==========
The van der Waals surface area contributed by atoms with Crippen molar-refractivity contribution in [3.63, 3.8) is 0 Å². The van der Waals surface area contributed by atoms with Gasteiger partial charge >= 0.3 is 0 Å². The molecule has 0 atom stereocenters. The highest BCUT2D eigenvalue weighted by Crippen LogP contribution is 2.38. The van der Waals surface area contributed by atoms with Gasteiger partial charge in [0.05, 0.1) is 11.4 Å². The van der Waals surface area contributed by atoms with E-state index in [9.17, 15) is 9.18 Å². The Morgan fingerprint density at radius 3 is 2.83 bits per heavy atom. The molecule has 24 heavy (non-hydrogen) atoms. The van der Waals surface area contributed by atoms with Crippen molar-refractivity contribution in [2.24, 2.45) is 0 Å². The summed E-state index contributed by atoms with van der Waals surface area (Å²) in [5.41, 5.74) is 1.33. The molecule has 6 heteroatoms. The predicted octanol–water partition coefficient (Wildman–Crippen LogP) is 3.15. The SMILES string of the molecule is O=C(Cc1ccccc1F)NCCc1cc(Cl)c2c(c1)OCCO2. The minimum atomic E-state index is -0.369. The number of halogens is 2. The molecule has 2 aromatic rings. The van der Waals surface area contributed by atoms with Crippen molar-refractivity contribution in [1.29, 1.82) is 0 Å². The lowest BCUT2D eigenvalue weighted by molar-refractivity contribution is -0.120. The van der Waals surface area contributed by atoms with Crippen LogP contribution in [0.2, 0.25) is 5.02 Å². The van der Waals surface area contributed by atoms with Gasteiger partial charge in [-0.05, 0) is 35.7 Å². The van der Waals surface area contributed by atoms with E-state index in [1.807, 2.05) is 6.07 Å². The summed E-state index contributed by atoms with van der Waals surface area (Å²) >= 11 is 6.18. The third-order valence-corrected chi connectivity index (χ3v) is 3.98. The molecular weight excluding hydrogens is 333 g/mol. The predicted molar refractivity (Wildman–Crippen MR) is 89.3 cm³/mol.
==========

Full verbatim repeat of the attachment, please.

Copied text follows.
The van der Waals surface area contributed by atoms with Crippen molar-refractivity contribution in [3.63, 3.8) is 0 Å². The van der Waals surface area contributed by atoms with Gasteiger partial charge >= 0.3 is 0 Å². The molecule has 0 atom stereocenters. The highest BCUT2D eigenvalue weighted by Crippen LogP contribution is 2.38. The van der Waals surface area contributed by atoms with Gasteiger partial charge in [0.05, 0.1) is 11.4 Å². The van der Waals surface area contributed by atoms with E-state index in [9.17, 15) is 9.18 Å². The Morgan fingerprint density at radius 3 is 2.83 bits per heavy atom. The molecule has 24 heavy (non-hydrogen) atoms. The van der Waals surface area contributed by atoms with Crippen molar-refractivity contribution in [2.24, 2.45) is 0 Å². The summed E-state index contributed by atoms with van der Waals surface area (Å²) in [5.41, 5.74) is 1.33. The molecule has 6 heteroatoms. The predicted octanol–water partition coefficient (Wildman–Crippen LogP) is 3.15. The SMILES string of the molecule is O=C(Cc1ccccc1F)NCCc1cc(Cl)c2c(c1)OCCO2. The minimum atomic E-state index is -0.369. The number of halogens is 2. The molecule has 2 aromatic rings. The van der Waals surface area contributed by atoms with Crippen molar-refractivity contribution in [1.29, 1.82) is 0 Å². The lowest BCUT2D eigenvalue weighted by molar-refractivity contribution is -0.120. The van der Waals surface area contributed by atoms with Crippen LogP contribution in [0.2, 0.25) is 5.02 Å². The van der Waals surface area contributed by atoms with Gasteiger partial charge in [-0.05, 0) is 35.7 Å². The van der Waals surface area contributed by atoms with E-state index in [1.807, 2.05) is 6.07 Å². The summed E-state index contributed by atoms with van der Waals surface area (Å²) >= 11 is 6.18. The third-order valence-corrected chi connectivity index (χ3v) is 3.98. The molecular weight excluding hydrogens is 333 g/mol. The predicted molar refractivity (Wildman–Crippen MR) is 89.3 cm³/mol.